Front Page Titles (by Subject) 5: Gross Wage Rates and Net Wage Rates - Human Action: A Treatise on Economics, vol. 2 (LF ed.)
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5: Gross Wage Rates and Net Wage Rates - Ludwig von Mises, Human Action: A Treatise on Economics, vol. 2 (LF ed.) 
Human Action: A Treatise on Economics, in 4 vols., ed. Bettina Bien Greaves (Indianapolis: Liberty Fund, 2007). Vol. 2.
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Gross Wage Rates and Net Wage Rates
What the employer buys on the labor market and what he gets in exchange for the wages paid is always a definite performance which he appraises according to its market price. The customs and usages prevailing on the various sectors of the labor market do not influence the prices paid for definite quantities of specific performances. Gross wage rates always tend toward the point at which they are equal to the price for which the increment resulting from the employment of the marginal worker can be sold on the market, due allowance being made for the price of the required materials and to originary interest on the capital needed.
In weighing the pros and cons of the hiring of workers the employer does not ask himself what the worker gets as take-home wages. The only relevant question for him is: What is the total price I have to expend for securing the services of this worker? In speaking of the determination of wage rates catallactics always refers to the total price which the employer must spend for a definite quantity of work of a definite type, i.e., to gross wage rates. If laws or business customs force the employer to make other expenditures besides the wages he pays to the employee, the take-home wages are reduced accordingly. Such accessory expenditures do not affect the gross rate of wages. Their incidence falls upon the wage earner. Their total amount reduces the height of take-home wages, i.e., of net wage rates.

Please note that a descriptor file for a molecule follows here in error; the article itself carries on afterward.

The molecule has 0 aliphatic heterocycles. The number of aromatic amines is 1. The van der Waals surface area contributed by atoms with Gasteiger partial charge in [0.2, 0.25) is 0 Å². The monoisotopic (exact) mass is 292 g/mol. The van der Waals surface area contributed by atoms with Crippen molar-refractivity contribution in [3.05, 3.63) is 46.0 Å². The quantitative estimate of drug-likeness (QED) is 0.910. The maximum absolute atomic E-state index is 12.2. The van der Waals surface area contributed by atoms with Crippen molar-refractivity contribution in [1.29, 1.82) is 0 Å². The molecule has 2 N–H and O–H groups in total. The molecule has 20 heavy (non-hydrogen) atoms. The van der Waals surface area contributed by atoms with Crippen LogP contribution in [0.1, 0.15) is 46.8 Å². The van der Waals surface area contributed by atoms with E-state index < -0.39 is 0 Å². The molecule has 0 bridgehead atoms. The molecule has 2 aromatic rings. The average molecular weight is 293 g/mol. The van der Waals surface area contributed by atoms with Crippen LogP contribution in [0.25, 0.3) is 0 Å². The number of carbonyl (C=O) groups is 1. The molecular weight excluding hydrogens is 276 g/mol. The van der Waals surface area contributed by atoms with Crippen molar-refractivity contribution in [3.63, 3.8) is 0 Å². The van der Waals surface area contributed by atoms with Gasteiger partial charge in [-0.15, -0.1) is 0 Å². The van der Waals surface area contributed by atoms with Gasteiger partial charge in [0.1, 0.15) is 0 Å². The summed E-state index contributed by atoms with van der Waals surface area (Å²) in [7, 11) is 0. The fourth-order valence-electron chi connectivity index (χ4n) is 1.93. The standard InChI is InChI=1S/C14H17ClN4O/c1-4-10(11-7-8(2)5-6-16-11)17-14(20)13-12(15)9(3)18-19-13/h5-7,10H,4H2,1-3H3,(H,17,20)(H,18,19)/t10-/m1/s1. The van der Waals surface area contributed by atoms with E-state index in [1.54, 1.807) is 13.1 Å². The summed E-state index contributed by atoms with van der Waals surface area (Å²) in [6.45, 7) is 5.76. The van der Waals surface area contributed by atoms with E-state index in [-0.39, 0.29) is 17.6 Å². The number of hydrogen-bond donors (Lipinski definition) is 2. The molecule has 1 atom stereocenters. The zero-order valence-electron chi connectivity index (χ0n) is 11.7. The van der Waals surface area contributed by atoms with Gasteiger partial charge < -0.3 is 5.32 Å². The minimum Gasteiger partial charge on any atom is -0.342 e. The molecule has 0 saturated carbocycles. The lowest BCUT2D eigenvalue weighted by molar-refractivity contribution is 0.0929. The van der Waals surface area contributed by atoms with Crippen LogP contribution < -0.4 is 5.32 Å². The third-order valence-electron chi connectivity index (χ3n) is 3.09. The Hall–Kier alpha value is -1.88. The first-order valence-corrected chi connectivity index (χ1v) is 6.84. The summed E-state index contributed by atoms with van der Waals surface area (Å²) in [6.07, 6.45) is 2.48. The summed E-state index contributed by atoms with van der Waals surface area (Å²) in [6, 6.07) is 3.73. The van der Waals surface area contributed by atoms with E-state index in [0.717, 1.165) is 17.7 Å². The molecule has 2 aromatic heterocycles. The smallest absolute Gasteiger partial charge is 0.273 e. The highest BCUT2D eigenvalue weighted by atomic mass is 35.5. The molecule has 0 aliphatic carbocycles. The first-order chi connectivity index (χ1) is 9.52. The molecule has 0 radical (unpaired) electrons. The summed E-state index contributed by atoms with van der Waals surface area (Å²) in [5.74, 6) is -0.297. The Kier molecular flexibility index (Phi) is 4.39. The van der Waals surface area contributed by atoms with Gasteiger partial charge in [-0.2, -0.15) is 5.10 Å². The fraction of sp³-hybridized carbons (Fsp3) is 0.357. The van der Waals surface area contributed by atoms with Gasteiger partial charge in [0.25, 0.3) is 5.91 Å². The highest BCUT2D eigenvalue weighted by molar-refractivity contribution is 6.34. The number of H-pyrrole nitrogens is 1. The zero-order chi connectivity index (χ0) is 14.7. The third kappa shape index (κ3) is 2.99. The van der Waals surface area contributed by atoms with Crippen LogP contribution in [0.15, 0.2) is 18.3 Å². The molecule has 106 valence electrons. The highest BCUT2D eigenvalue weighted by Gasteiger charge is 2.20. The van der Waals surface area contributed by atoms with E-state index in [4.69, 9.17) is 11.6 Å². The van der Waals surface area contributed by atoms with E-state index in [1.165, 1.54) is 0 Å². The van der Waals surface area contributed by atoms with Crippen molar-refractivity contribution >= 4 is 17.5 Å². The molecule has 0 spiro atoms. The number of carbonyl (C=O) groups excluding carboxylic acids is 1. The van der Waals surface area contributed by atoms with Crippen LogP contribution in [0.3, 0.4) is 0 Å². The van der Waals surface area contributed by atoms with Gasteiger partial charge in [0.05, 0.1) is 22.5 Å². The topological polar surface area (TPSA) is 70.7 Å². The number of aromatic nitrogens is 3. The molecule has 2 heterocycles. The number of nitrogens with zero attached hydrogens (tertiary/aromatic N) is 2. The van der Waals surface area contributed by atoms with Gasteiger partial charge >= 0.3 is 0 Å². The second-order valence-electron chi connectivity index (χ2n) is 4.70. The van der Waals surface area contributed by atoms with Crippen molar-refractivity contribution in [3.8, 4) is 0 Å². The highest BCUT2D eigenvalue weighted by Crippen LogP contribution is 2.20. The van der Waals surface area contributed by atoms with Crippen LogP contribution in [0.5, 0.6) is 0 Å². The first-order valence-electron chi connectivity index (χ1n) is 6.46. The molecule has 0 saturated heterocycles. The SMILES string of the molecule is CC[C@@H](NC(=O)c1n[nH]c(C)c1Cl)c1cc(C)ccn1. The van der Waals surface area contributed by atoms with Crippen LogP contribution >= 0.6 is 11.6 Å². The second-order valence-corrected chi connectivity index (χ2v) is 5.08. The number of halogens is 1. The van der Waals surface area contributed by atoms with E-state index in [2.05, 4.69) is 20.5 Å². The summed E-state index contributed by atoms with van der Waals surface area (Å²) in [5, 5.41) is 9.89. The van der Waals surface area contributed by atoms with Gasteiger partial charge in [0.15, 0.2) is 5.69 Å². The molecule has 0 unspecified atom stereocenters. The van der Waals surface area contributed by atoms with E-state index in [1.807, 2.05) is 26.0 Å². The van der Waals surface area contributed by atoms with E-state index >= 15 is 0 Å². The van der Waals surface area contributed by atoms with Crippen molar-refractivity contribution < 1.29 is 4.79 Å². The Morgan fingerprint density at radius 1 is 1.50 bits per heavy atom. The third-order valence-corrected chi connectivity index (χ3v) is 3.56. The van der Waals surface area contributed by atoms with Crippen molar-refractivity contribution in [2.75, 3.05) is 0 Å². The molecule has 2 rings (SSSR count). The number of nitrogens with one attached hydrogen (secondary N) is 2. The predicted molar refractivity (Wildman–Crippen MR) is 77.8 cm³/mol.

It is necessary to realize the following consequences of this state of affairs:
[7. ]In the last years of the eighteenth century, amidst the distress produced by the protracted war with France and the inflationary methods of financing it, England resorted to this makeshift (the Speenhamland system). The real aim was to prevent agricultural workers from leaving their jobs and going into the factories where they could earn more. The Speenhamland system was thus a disguised subsidy for the landed gentry saving them the expense of higher wages.